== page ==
(Insightful) Ramblings by batasrki

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Experiments Part 4

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Previously in Experiments, part 3,…

I set up a card-based UI and added a few more records to my test data set.

In tonight’s installment…

It’s still (mostly) about the UI. I’m going to create a form for adding new links. I will be appending the links to the test data set and push dealing with the DB until later.

Onward, then…

Up to now, this has been a read-only app. It’s time to add the creation part. I’m going to not worry about persistently storing yet. Instead, I’ll add the newly created link to the atom I created in the last post.

Firstly, I’m going to add a form component.

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var LinkForm = React.createClass({
  render: function() {
    return (
      <div className={"col-lg-6", "well"}>
        <form className="form-horizontal" onSubmit={this.handleSubmit}>
          <fieldset>
            <legend>Save a link</legend>
            <div className="form-group">
              <label className={"col-lg-2 control-label"}>URL</label>
              <div className="col-lg-10">
                <input name="url" placeholder="URL" type="url" className="form-control" ref="url" />
              </div>
            </div>
            <div className="form-group">
              <label className={"col-lg-2 control-label"}>From</label>
              <div className="col-lg-10">
                <input name="client" placeholder="From" type="text" className="form-control" ref="client" />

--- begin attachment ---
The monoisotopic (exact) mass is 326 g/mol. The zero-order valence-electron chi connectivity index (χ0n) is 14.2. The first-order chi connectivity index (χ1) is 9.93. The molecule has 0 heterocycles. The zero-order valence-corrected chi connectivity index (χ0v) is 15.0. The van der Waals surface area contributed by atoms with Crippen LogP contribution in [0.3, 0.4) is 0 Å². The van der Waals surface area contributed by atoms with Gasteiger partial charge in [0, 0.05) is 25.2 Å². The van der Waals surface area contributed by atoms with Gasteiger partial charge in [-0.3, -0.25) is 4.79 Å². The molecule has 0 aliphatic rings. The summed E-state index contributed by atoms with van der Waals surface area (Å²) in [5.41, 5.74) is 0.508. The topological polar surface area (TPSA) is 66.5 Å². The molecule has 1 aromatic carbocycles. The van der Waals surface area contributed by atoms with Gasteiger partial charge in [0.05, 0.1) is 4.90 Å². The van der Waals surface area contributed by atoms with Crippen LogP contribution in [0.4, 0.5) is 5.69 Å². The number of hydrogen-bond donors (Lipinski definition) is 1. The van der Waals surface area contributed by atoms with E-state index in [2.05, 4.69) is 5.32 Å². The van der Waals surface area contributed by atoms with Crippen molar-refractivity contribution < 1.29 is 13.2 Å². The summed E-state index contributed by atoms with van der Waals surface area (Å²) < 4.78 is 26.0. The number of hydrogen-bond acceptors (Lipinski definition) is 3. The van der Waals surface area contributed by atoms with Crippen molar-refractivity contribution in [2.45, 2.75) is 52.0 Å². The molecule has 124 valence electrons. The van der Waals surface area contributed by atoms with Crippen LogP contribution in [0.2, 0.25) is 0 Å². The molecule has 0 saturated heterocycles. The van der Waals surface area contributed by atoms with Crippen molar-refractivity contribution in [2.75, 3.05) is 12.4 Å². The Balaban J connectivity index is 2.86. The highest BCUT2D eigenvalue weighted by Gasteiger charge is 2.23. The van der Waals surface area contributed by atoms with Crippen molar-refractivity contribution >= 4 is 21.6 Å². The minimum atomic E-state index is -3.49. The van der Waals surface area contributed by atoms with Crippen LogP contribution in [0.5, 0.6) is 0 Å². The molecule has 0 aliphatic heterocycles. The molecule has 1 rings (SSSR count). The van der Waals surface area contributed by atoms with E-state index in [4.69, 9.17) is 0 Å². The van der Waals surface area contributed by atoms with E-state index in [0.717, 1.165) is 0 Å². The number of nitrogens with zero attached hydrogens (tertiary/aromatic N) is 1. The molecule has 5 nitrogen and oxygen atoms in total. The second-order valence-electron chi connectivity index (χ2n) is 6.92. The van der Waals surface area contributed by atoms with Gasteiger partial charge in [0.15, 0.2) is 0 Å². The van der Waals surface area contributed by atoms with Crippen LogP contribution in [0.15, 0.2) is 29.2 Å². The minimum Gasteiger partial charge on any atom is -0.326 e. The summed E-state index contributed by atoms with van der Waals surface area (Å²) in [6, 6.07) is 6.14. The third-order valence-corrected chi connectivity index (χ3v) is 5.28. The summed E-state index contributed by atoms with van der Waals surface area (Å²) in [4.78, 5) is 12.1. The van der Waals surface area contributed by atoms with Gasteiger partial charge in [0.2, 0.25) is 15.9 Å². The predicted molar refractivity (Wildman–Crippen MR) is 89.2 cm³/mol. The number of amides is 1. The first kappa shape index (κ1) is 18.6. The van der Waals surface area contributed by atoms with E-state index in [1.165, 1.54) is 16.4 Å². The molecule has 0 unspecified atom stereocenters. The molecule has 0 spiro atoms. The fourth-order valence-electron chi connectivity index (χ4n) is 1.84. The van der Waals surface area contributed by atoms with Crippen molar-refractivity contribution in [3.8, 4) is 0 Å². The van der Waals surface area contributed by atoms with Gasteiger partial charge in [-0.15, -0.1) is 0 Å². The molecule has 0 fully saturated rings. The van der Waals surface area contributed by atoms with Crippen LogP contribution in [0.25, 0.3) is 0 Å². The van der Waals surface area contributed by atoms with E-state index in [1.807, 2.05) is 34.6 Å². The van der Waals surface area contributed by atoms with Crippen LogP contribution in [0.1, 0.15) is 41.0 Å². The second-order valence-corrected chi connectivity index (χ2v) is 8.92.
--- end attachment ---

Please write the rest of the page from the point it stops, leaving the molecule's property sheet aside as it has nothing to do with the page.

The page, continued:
</div>
            </div>
            <div className="form-group">
              <div className={"col-lg-10 col-lg-offset-2"}>
                <button className={"btn btn-primary"} type="submit">Save</button>
              </div>
            </div>
          </fieldset>
        </form>
      </div>
    );
  }
});

For now, I’ll stick it under the list component, but later I may break it into a modal.

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render: function() {
  return (
    <section className="linkListContainer">
      <LinkList data = {this.state.data} />
      <LinkForm onLinkSubmit={this.handleLinkSubmit} />
    </section>
  );
}

So far, so straightforward. I’ve added a form, laid out in typical Bootstrap style, then added it as a component to the parent component.

Submits

A sharp-eyed reader will notice two seemingly missing pieces, onLinkSubmit={this.handleLinkSubmit} in the declaration of the form component and onSubmit={this.handleSubmit} in the action of the <form> element.

These two functions are the drivers of the form’s behaviour. I’m going to show and explain the latter one first.

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var LinkForm = React.createClass({
  handleSubmit: function(e) {
    e.preventDefault();
    var url = this.refs.url.value.trim();
    var client = this.refs.client.value.trim();

    if (!url || !client) {
      return;
    }

    this.props.onLinkSubmit({url: url, client: client});
    this.refs.url.value = '';
    this.refs.client.value = '';
    return;
  },
  // render function below

All the form’s submit function does is parse out the values from the two input fields, does a quick presence validation, passes on the values to the parent component, and clears the fields.

I’ve highlighted the cool and important part. The function itself doesn’t actually do any XHR calls. Its responsibility is to get the values and pass them up the hierachy. As far as I can tell, this helps with centralizing state changes. The parent component will deal with the actual data changes and it will then tell every descendant to re-render themselves.

Here’s the function that does the actual server call.